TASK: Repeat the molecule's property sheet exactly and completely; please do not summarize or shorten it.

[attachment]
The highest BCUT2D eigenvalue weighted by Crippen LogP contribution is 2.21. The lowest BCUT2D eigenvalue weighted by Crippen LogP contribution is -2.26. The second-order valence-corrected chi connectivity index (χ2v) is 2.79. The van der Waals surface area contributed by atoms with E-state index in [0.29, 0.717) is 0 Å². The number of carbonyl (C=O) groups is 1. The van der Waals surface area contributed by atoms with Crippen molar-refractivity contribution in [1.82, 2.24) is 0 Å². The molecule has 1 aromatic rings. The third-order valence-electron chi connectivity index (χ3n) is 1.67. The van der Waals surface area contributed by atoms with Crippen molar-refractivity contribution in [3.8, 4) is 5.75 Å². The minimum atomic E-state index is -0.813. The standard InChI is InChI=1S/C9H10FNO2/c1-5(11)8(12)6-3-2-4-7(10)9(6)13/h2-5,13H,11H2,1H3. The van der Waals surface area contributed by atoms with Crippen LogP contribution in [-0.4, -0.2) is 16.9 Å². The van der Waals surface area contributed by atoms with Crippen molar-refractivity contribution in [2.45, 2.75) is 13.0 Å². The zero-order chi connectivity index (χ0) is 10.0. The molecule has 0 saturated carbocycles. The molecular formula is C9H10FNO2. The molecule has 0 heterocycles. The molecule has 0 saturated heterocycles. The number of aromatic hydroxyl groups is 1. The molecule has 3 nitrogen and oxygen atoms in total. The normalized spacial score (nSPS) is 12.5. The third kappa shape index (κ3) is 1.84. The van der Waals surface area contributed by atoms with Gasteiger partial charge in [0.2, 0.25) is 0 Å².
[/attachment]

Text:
The highest BCUT2D eigenvalue weighted by Crippen LogP contribution is 2.21. The lowest BCUT2D eigenvalue weighted by Crippen LogP contribution is -2.26. The second-order valence-corrected chi connectivity index (χ2v) is 2.79. The van der Waals surface area contributed by atoms with E-state index in [0.29, 0.717) is 0 Å². The number of carbonyl (C=O) groups is 1. The van der Waals surface area contributed by atoms with Crippen molar-refractivity contribution in [1.82, 2.24) is 0 Å². The molecule has 1 aromatic rings. The third-order valence-electron chi connectivity index (χ3n) is 1.67. The van der Waals surface area contributed by atoms with Crippen molar-refractivity contribution in [3.8, 4) is 5.75 Å². The minimum atomic E-state index is -0.813. The standard InChI is InChI=1S/C9H10FNO2/c1-5(11)8(12)6-3-2-4-7(10)9(6)13/h2-5,13H,11H2,1H3. The van der Waals surface area contributed by atoms with Crippen LogP contribution in [-0.4, -0.2) is 16.9 Å². The van der Waals surface area contributed by atoms with Crippen molar-refractivity contribution in [2.45, 2.75) is 13.0 Å². The zero-order chi connectivity index (χ0) is 10.0. The molecule has 0 saturated carbocycles. The molecular formula is C9H10FNO2. The molecule has 0 heterocycles. The molecule has 0 saturated heterocycles. The number of aromatic hydroxyl groups is 1. The molecule has 3 nitrogen and oxygen atoms in total. The normalized spacial score (nSPS) is 12.5. The third kappa shape index (κ3) is 1.84. The van der Waals surface area contributed by atoms with Gasteiger partial charge in [0.2, 0.25) is 0 Å².